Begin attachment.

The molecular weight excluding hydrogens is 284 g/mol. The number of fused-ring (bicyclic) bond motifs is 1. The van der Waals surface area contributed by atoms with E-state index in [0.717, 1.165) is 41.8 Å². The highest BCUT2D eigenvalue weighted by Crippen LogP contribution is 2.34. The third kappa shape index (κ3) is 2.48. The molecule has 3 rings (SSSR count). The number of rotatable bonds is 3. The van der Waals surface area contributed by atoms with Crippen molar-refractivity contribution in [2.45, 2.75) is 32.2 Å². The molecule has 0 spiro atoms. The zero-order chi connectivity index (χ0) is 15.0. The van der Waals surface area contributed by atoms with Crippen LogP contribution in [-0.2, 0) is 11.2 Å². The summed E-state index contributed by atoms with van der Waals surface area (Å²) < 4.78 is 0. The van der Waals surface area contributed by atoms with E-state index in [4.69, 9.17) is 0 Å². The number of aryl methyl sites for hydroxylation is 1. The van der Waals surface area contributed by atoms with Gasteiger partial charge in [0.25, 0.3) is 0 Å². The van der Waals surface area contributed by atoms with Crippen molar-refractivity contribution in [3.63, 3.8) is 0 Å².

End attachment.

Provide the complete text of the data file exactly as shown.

The molecular weight excluding hydrogens is 284 g/mol. The number of fused-ring (bicyclic) bond motifs is 1. The van der Waals surface area contributed by atoms with E-state index in [0.717, 1.165) is 41.8 Å². The highest BCUT2D eigenvalue weighted by Crippen LogP contribution is 2.34. The third kappa shape index (κ3) is 2.48. The molecule has 3 rings (SSSR count). The number of rotatable bonds is 3. The van der Waals surface area contributed by atoms with Crippen molar-refractivity contribution in [2.45, 2.75) is 32.2 Å². The molecule has 0 spiro atoms. The zero-order chi connectivity index (χ0) is 15.0. The van der Waals surface area contributed by atoms with Crippen LogP contribution in [-0.2, 0) is 11.2 Å². The summed E-state index contributed by atoms with van der Waals surface area (Å²) < 4.78 is 0. The van der Waals surface area contributed by atoms with E-state index in [4.69, 9.17) is 0 Å². The number of aryl methyl sites for hydroxylation is 1. The van der Waals surface area contributed by atoms with Gasteiger partial charge in [0.25, 0.3) is 0 Å². The van der Waals surface area contributed by atoms with Crippen molar-refractivity contribution in [3.63, 3.8) is 0 Å².